Palme d’Or – Craig is predicting Xavier Dolan’s Mommy, which means it probably won’t win. I would wish for Mommy because it is the best film I saw at the festival, wildly brilliant, totally unpredictable and unforgettable, particularly the end. But given everything I just said, given that it’s supposedly really THAT GOOD, one must predict Leviathan to win it. I can’t say for sure that it was better than everything else because I didn’t see everything else. What I can say is that, though I saw many great films there, only Mommy is deserving of the top prize. But Timbuktu could win it as well.
Best Director: I’ll go with Xavier Dolan (if it doesn’t win the Palme) or Andrey Zvyagintsev. If Leviathan really is THAT GOOD it’s possible it could win one or the other of the major prizes. It would be awesome if Bennett Miller won for Foxcatcher, or in a total goof, Tommy Lee Jones for The Homesman, just because I would like to see some of these critics really lose their shit. And believe me…
Best Actress: Either Marion Cotillard for Two Days, One Night – or Ann Dorval for Mommy
Best Actor: Steve Carell for Foxcatcher is most likely winner [or Timothy Spall for Mr. Turner who is an attendance as we speak, probably winning.]
Screenplay: No clue but if it were me it would go to the Dardennes for Two Days, One Night, or Leviathan picks up another award here. Xavier Dolan could pick this up as well as he deserves to win everything.
Jury Prize: I like Craig’s choice of Timbuktu so I’ll go with that.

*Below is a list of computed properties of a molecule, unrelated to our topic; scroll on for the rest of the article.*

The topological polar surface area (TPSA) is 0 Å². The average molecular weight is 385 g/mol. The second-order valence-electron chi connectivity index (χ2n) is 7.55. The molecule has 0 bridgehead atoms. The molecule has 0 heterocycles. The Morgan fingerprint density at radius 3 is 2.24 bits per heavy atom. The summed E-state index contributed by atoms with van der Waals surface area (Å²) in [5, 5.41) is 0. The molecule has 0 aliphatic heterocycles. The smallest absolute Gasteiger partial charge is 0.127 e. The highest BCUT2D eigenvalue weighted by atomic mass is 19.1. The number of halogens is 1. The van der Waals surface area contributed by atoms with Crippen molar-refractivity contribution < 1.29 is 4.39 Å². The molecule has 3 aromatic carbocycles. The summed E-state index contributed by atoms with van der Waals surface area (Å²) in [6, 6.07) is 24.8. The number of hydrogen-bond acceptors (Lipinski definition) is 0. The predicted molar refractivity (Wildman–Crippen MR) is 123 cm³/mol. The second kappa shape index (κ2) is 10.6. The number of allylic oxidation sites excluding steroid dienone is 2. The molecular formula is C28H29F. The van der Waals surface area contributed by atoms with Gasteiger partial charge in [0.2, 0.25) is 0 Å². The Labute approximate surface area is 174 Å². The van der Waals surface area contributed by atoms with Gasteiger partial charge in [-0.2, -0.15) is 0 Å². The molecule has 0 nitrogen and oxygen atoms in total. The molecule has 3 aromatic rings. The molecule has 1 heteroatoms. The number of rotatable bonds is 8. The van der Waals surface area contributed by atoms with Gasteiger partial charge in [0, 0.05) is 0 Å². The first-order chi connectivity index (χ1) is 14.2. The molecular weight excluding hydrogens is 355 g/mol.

I never get these right, though, so this is just a pointless exercise – I’m sure you readers will know better what will win.
Update: Here are predictions by reader Unbourgoise, which I think are better guidelines:
Palme d’Or – Nuri Bilge Ceylan for Winter Sleep (He’s put in the work; already won the Grand Prix twice, Director once, and FIPRESCI twice now. Big figure in the art cinema world – this could finally be his year)
Grand Prix – Xavier Dolan for Mommy (It’s a really popular choice for a festival high point, but I think the Jury may stay their hand a bit at giving him the award at the ripe young age of 25. This could be a sign of encouragement for future efforts, though of course Dolan will be furious about anything less than a Palme)
Jury Prize – Alice Rohrwacher for The Wonders (If they’re going to buy into the “Women reward women” narrative that people expect/loathe, this will most likely be the place that it happens. Still the Water is also a candidate, but The Wonders fits the bill for the award a little more, I think)
Director – Andrey Zvyagintsev for Leviathan (Call this a hunch. It could nab the Prix or the Palme, but I’m predicting a somewhat milder honor. Could see Szifron making a surprise appearance here, though)
Actress – Marion Cotillard for Two Days, One Night (The obvious choice. People say she was passed over for Rust & Bone and/or The Immigrant these past two years, and this performance is pulling in some high praise)
Actor – Timothy Spall for Mr. Turner (Another pretty straightforward choice. Not really expecting Carell to make a play here, and Spall’s performance reportedly makes what’s already a very strong film)
Screenplay – Bruce Wagner for Maps to the Stars (This category’s pretty much a crapshoot, even among the other Cannes awards. Maps is pretty high-concept, so I think it has a chance, but there are at least five other films that could easily win.
My thoughts, but as we all know, predicting Cannes is generally an exercise in futility. You know what hasn’t happened in a long time though? A tie. We’re in the longest tie-less streak in the festival’s history, could it come back? Winter Sleep/The Wonders? Leviathan/Mr. Turner? Mommy/Timbuktu?